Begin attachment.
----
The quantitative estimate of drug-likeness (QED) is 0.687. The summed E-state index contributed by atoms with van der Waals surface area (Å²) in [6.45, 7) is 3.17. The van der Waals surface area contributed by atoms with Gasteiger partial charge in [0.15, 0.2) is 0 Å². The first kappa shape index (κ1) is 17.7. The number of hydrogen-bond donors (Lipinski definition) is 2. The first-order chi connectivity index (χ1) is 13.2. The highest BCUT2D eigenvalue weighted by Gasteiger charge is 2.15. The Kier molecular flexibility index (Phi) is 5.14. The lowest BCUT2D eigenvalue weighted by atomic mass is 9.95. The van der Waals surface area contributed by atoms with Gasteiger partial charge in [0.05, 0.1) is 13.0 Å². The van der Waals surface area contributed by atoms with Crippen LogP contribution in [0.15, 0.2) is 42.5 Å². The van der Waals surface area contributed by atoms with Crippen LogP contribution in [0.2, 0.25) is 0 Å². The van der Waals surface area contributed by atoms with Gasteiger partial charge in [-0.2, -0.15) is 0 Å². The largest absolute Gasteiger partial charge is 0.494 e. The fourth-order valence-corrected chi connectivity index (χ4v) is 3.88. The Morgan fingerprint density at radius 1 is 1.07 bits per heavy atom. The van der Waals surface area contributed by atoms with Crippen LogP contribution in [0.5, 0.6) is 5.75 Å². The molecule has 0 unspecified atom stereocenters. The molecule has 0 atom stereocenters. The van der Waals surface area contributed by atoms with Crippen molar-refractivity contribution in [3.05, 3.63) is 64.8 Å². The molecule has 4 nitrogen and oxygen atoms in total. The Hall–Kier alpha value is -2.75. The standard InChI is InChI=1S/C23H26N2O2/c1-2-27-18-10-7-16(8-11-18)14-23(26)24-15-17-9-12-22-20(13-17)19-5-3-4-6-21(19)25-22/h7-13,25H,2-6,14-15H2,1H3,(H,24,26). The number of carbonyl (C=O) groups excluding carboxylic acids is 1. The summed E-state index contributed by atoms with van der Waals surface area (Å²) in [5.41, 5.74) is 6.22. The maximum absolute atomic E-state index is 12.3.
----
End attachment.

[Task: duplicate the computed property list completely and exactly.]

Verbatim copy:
The quantitative estimate of drug-likeness (QED) is 0.687. The summed E-state index contributed by atoms with van der Waals surface area (Å²) in [6.45, 7) is 3.17. The van der Waals surface area contributed by atoms with Gasteiger partial charge in [0.15, 0.2) is 0 Å². The first kappa shape index (κ1) is 17.7. The number of hydrogen-bond donors (Lipinski definition) is 2. The first-order chi connectivity index (χ1) is 13.2. The highest BCUT2D eigenvalue weighted by Gasteiger charge is 2.15. The Kier molecular flexibility index (Phi) is 5.14. The lowest BCUT2D eigenvalue weighted by atomic mass is 9.95. The van der Waals surface area contributed by atoms with Gasteiger partial charge in [0.05, 0.1) is 13.0 Å². The van der Waals surface area contributed by atoms with Crippen LogP contribution in [0.15, 0.2) is 42.5 Å². The van der Waals surface area contributed by atoms with Crippen LogP contribution in [0.2, 0.25) is 0 Å². The van der Waals surface area contributed by atoms with Gasteiger partial charge in [-0.2, -0.15) is 0 Å². The largest absolute Gasteiger partial charge is 0.494 e. The fourth-order valence-corrected chi connectivity index (χ4v) is 3.88. The Morgan fingerprint density at radius 1 is 1.07 bits per heavy atom. The van der Waals surface area contributed by atoms with Crippen LogP contribution in [0.5, 0.6) is 5.75 Å². The molecule has 0 unspecified atom stereocenters. The molecule has 0 atom stereocenters. The van der Waals surface area contributed by atoms with Crippen molar-refractivity contribution in [3.05, 3.63) is 64.8 Å². The molecule has 4 nitrogen and oxygen atoms in total. The Hall–Kier alpha value is -2.75. The standard InChI is InChI=1S/C23H26N2O2/c1-2-27-18-10-7-16(8-11-18)14-23(26)24-15-17-9-12-22-20(13-17)19-5-3-4-6-21(19)25-22/h7-13,25H,2-6,14-15H2,1H3,(H,24,26). The number of carbonyl (C=O) groups excluding carboxylic acids is 1. The summed E-state index contributed by atoms with van der Waals surface area (Å²) in [5.41, 5.74) is 6.22. The maximum absolute atomic E-state index is 12.3.